Blaming the Messenger, co-published with LobbyControl, looks at some of the big business associations and corporate think tanks that have been trying to delegitimise their civil society critics. It shows how the arguments and tactics used by corporate interest groups do not stand up to scrutiny, and how big business political and media allies may be facilitating a more general crackdown on NGOs.
Trade deals like TTIP and CETA caused a tidal wave of criticism from civil society organisations, academics, small businesses, local governments, trade unions, judges, and others. These deals are seen as being designed primarily for the benefit of big business, at the expense of environmental and social protections. The strength of this opposition is part of the reason that TTIP has been put on ice (at least for now).
Corporate proponents of these deals have responded by attacking the movement for a democratic, socially and ecologically just trade policy. Their tactics include accusing civil society groups of scaremongering and manipulating an “uneducated” public for financial gain and casting doubt on research. They have associated critics with the far-right and populist arguments against globalisation; accused them of being backed by Russia, and of being funded by dubious means.
Of most concern is the way that corporate interests have called for a crackdown on civil society – a freezing of democratic debate over trade policy, and by implication, corporate power and the economic system as a whole.
Some of the most prevalent arguments and smear tactics being used by big business lobbies and corporate think tanks outlined in the report include:
- Portraying NGOs as ‘puppet masters’ with narrow and self-motivated concerns that are separate from the public at large
- Lumping all those who criticise EU trade deals together, no matter how diverse their motivations or preferred alternatives, including far-right and nationalist voices that have criticised globalisation
- Defining ‘evidence’ and ‘facts’ as only statements and assertions that come from the pro-TTIP camp, while dismissing research by critics as ‘myths’ and ‘misconceptions’.
- Assuming that those that don’t support TTIP-style trade deals are economically illiterate and don’t understand how things really work. This is part of a broader portrayal of neoliberalism as a non-ideological, natural law. It depicts only deviations from neoliberalism as being ideological and means people can be discredited by saying they don’t understand the ‘technicalities’ of trade.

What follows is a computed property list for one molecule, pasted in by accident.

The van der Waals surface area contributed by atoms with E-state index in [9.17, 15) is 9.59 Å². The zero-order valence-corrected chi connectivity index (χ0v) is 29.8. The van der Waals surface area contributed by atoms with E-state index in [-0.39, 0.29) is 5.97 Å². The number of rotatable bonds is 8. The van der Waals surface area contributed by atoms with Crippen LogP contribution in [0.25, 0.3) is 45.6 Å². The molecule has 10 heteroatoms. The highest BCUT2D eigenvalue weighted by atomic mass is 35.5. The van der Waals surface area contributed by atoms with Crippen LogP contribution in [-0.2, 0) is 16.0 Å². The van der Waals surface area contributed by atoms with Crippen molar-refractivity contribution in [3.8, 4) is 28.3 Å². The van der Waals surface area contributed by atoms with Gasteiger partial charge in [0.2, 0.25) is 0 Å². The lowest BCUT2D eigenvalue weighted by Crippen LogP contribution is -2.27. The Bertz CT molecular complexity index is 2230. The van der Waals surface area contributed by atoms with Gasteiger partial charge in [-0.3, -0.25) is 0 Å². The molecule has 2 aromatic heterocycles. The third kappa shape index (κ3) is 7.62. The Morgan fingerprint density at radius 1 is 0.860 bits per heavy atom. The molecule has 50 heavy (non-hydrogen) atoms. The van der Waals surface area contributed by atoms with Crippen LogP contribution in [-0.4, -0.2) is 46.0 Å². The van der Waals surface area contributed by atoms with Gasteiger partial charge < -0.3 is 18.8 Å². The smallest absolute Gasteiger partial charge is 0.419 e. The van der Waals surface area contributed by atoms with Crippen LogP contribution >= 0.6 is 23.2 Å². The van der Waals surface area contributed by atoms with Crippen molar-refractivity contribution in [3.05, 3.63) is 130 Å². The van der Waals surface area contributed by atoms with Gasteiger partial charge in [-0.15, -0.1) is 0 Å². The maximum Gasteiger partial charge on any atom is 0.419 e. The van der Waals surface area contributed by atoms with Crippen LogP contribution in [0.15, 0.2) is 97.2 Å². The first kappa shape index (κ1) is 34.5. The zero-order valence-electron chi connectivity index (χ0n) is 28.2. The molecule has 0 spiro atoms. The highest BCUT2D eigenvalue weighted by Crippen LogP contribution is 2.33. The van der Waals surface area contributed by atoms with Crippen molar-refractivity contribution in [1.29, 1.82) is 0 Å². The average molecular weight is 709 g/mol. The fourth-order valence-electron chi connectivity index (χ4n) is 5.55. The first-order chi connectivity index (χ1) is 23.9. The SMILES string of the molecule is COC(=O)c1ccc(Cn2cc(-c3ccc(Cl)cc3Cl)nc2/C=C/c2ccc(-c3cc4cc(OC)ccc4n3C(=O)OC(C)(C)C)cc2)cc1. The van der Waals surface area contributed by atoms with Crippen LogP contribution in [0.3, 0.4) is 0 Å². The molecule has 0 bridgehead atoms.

- Going after funding sources: by sowing the seeds of doubt about the motivations of critics by insinuating that their funding comes from Russia or other dubious funding sources. Attacking NGOs’ funding or transparency in this way provides a diversion from having to address their arguments.
Faking it: Attempting to use grassroots tactics to promote free trade deals
One of the tactics used is the attempt to mimic grassroots organising in the interests of these free trade deals. For example, the American Chamber of Commerce to the European Union (AmCham EU) joined forces with the Transatlantic Business Council (made up of over 40 EU and US multinationals), the European employers’ federation BusinessEurope, and others, to create a Twitter campaign in support of TTIP’s conclusion. But with fewer than 2000 followers, it failed to rival the 15 800 followers of the Stop TTIP account (@eci_ttip). AmCham EU also tried to mobilise street protests in favour of TTIP by promoting a day of action organised by the European Liberal Youth Forum, encouraging people to “take to the streets to come out in support of TTIP and free trade”. But the tiny turnout paled in comparison to the 250 000 people that protested in Berlin in October 2015 to oppose TTIP and CETA.
Corporate interest groups’ attempts to discredit and delegitimise their critics has worrying knock-on effects. Narrowing-in on NGOs is a misrepresentation of the breadth of the opposition to these trade deals from different parts of society. Despite this, some political figures – and parts of the media – have joined in the attack, morphing it into a more general crackdown on civil society organisations.
Trade deals like TTIP, CETA and the EU-Japan agreement, are economic treaties that represent one very specific and ideological incarnation of trade policy, one that is intended to serve the interests of big business. It is the daily experiences of labour precariousness, exposure to toxic chemicals, privatisation of public services, and big business cost-cutting that prioritises profit over safety and health. People are increasingly becoming critical of the current economic system and want to have a say in how to change it. But the new trade deals threaten to lock this system in, with the only voices heard being those of trade ‘experts’ and big business.